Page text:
Like others have suggested, it's easier to go from primarily research to primarily clinical than the other way around so try to keep focusing on your research.

I'm in a 75 percent research/25 percent clinical position in a va/AMC. I do clinical research and am happy with this setup. I wanted to mention that at my va, almost every clinician (at least psychologist) is mapped to some research time, usually a day a week. It's hard to be PI on a project at less than 75% effort but you can be involved as a co-investigator, consultant, study therapist, etc in a primarily clinical role. If that interests you, you'll want to look at VAs that have an academic affiliate and a culture of research involvement.
 

cara susanna

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Just a precaution that even at research-y VAs your time will get eaten back up by clinical if you don't maintain funding or involvement on projects. I knew a former VA PI who that happened to. This person was pretty bitter and warned me (back when I was looking at a VA research careeer) that it would be better to get a faculty position at a university and maintain research ties to a VA.
 
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futureapppsy2

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Just a precaution that even at research-y VAs your time will get eaten back up by clinical if you don't maintain funding or involvement on projects. I knew a former VA PI who that happened to. This person was pretty bitter and warned me (back when I was looking at a VA research careeer) that it would be better to get a faculty position at a university and maintain research ties to a VA.
So, basically, if you don't do part of your job, you'll be expected to other things in order to earn your salary? I'm a tad lost as to how this would be surprising to someone.
 

Therapist4Chnge

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The only time I've seen a VA position actually provide a split between clinical and research are at VAs that also have an academic affiliation...which are much less common. I know multiple ppl who had clear carve-outs for each place and it worked, but it took a lot of effort and getting everything in writing. It's far easier to be at the AMC and do some research through the VA than it is to be in the VA and do some research through an AMC.
 
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summerbabe

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For those looking into VA research positions, I'd look into MIRECCs/Centers of Excellence locations. For example, there was a CoE at my internship site (Central Texas System) and they offer multiple 2-year fellowships per year (VA.gov | Veterans Affairs) which would give people a chance to apply for grants and see if they can establish a research line.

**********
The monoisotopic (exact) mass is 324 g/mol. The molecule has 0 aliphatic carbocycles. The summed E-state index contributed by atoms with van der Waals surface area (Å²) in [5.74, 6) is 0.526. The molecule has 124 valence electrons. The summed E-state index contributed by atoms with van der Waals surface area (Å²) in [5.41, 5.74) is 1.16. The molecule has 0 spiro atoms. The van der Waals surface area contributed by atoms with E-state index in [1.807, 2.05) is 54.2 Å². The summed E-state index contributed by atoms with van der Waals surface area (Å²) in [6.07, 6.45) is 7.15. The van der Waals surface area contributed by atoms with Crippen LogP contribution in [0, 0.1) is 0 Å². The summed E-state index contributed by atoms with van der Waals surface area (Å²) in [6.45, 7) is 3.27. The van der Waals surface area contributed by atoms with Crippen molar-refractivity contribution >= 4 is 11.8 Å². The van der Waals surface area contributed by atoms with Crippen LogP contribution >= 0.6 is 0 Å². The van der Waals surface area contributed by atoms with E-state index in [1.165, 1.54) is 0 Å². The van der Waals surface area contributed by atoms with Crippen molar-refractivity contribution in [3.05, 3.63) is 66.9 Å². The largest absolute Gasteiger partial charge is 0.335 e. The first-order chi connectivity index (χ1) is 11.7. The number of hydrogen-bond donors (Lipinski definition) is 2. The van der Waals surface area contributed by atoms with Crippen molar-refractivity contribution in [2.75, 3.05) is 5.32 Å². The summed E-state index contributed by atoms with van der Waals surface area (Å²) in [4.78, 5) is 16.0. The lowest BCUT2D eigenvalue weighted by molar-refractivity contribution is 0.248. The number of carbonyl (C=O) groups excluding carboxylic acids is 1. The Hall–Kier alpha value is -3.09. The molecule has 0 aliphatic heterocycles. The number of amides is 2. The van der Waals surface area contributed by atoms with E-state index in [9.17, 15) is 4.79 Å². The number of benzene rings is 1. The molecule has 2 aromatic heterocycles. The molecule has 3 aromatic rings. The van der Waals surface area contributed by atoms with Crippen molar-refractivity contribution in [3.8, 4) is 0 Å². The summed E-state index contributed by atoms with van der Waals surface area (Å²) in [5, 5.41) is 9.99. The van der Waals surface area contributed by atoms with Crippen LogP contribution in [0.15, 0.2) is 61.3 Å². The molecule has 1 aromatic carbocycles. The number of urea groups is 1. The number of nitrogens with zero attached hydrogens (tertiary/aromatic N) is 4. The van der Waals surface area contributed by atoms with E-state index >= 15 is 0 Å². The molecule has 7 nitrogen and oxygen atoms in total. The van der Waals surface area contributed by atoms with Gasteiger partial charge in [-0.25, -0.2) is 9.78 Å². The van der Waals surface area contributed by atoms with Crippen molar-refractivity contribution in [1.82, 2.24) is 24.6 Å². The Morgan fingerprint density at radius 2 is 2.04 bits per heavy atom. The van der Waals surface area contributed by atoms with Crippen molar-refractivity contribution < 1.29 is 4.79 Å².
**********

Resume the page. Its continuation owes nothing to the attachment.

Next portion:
Edit: Also, the fellows at this CoE who wanted to pursue licensure were able to get hooked up with clinics and therapy supervisors (primarily the PCT) so that can be a good backup in case one isn't able to secure enough grants or end up deciding against a research-based career after fellowship.
 
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AcronymAllergy

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Agree with what's been said above: there are different types of positions that allow for different types of splits, and academic medicine or MIRECC/CoE/VA with an academic affiliation would be good places to start looking. The degree of the split will probably vary quite a bit by location (and need at that location), but may also be negotiable. For example, maybe you start as 50/50 clinical/research, but with the option to "buy back" up to 25% additional time into research via funding. Or, as in cara's example, you start as perhaps 70/30 research/clinical but have trouble securing grant funding, so your employer essentially says, "look, either we terminate your position or you agree to spend an extra two days a week in the clinic seeing patients."

Most positions are still going to be 100% clinical, but I wouldn't say those advertising for some type of split are rare. You may just need to be a bit more geographically flexible when job searching. And prepared to deal with the unique stresses that can come from soft money positions.
 
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cara susanna

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For those looking into VA research positions, I'd look into MIRECCs/Centers of Excellence locations. For example, there was a CoE at my internship site (Central Texas System) and they offer multiple 2-year fellowships per year (VA.gov | Veterans Affairs) which would give people a chance to apply for grants and see if they can establish a research line.